- Charles Kilgore moves to Scott Co. and joins Patrick Porter at Falls Creek.
- Col. Richard Henderson retires as N.Carolina Judge and steps up his plans
to acquire and speculate on a large tract of Kentucky land
- James Boone & Henry Russell (and party) are ambushed and killed by Indians
atop Powell Mtn. near the Lee Co. line.
- Boone and family return to Moore’s Ft.(Castlewood) to spend the winter.
- Fall - Shawnee grow increasingly more hostile, a general out-break seems

- Capt. William Campbell and Elizabeth Henry are married and move to
Aspen Vale.

- Spring, G. Rogers Clark sends Lord Henry Hamilton ("Hair Buyer") via
Wilderness Rd. to Eastern Va. (encounter sleet & hail between Lee Co.and Moccasin Gap. Some
men nearly drown crossing the Clinch River. Hamilton crosses in a small canoe, on to Williamsburg)
- Arthur Campbell commissioned as Sheriff of Washington Co. (2/16/79)
- The "Tavern" is built in Abingdon
- Capt. William Campbell leads a militia group that defeats Tories trying to take
over the lead mines in Montgomery County.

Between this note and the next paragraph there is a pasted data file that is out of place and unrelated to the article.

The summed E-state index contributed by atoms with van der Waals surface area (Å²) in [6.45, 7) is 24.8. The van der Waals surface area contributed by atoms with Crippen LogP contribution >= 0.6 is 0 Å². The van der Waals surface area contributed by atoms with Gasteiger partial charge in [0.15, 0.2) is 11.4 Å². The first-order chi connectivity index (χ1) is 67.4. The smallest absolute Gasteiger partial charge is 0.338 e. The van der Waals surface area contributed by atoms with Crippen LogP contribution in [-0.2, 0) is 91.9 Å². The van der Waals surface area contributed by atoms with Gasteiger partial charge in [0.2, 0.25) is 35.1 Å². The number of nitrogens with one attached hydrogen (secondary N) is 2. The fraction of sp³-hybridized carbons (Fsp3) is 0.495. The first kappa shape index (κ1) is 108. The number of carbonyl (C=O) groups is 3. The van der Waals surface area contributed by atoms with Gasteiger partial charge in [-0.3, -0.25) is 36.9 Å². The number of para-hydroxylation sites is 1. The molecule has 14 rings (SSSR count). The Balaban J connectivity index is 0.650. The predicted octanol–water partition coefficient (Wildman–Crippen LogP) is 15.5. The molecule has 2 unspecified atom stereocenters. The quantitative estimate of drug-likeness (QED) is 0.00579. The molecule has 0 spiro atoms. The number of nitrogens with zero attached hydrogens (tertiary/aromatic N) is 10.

- Jesse Evans’ family is attacked near the headwaters of the Clinch and 4 of his
children are killed and scalped while he is at work in the fields. Ms. Evans
heroism saves herself and her baby.
- Col. William Fleming, an enfeebled old veteran from Christiansburg, is
recruited to head a Commission in Kentucky to administer land transactions
and claims. Travels the Wilderness Road.
- Oct., the Va. General Assembly pass an Act to improve the Wilderness Rd.
(lobying by Calloway and Harrod)
- " A Very Bitterly Cold Winter " - leaves down by Aug., streams frozen, etc.
- John Blackmore leaves Ft. Blackmore and travels down the Clinch by flat boat
to Nashboro.
- Isaac Shelby and David Campbell are elected to the Va. Gen. Assembly to
to serve the people of Washington Co.
- Dr. Thomas Walker and Daniel Smith, for Va. & Richard Henderson and
William B. Smith, for N. Carolina, are appointed to survey the line between the two states. The line drawn drastically reduced the territory that had been considered part of Washington Co., Va.

- Feb.- Sullivan Co., N.Carolina is formed at the home of Moses Loony (later Tennessee) from the disputed territory surveyed in 1779.
- William Dorton is killed by Indians